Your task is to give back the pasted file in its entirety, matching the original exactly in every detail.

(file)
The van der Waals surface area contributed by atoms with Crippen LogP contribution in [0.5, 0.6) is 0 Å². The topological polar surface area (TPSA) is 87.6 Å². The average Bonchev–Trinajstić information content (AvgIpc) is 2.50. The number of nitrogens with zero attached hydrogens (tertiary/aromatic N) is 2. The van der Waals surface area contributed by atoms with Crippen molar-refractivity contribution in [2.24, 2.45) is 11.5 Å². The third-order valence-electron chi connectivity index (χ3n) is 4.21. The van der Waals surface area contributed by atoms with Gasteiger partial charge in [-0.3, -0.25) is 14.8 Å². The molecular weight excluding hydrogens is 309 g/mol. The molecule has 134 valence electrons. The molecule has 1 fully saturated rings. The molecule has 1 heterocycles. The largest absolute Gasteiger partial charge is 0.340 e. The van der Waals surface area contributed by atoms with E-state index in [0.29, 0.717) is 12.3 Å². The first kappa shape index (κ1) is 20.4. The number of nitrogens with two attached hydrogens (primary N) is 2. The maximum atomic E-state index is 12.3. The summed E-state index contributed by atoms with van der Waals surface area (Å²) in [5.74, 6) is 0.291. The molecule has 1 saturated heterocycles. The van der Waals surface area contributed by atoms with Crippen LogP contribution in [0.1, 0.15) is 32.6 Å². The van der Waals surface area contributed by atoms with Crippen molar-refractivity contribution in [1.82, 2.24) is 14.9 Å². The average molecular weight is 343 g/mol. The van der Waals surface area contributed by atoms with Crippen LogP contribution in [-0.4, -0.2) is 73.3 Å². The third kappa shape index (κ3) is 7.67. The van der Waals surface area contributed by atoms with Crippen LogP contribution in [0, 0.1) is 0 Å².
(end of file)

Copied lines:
The van der Waals surface area contributed by atoms with Crippen LogP contribution in [0.5, 0.6) is 0 Å². The topological polar surface area (TPSA) is 87.6 Å². The average Bonchev–Trinajstić information content (AvgIpc) is 2.50. The number of nitrogens with zero attached hydrogens (tertiary/aromatic N) is 2. The van der Waals surface area contributed by atoms with Crippen molar-refractivity contribution in [2.24, 2.45) is 11.5 Å². The third-order valence-electron chi connectivity index (χ3n) is 4.21. The van der Waals surface area contributed by atoms with Gasteiger partial charge in [-0.3, -0.25) is 14.8 Å². The molecular weight excluding hydrogens is 309 g/mol. The molecule has 134 valence electrons. The molecule has 1 fully saturated rings. The molecule has 1 heterocycles. The largest absolute Gasteiger partial charge is 0.340 e. The van der Waals surface area contributed by atoms with E-state index in [0.29, 0.717) is 12.3 Å². The first kappa shape index (κ1) is 20.4. The number of nitrogens with two attached hydrogens (primary N) is 2. The maximum atomic E-state index is 12.3. The summed E-state index contributed by atoms with van der Waals surface area (Å²) in [5.74, 6) is 0.291. The molecule has 1 saturated heterocycles. The van der Waals surface area contributed by atoms with Crippen LogP contribution in [0.1, 0.15) is 32.6 Å². The van der Waals surface area contributed by atoms with Crippen molar-refractivity contribution in [1.82, 2.24) is 14.9 Å². The average molecular weight is 343 g/mol. The van der Waals surface area contributed by atoms with Crippen LogP contribution in [-0.4, -0.2) is 73.3 Å². The third kappa shape index (κ3) is 7.67. The van der Waals surface area contributed by atoms with Crippen LogP contribution in [0, 0.1) is 0 Å².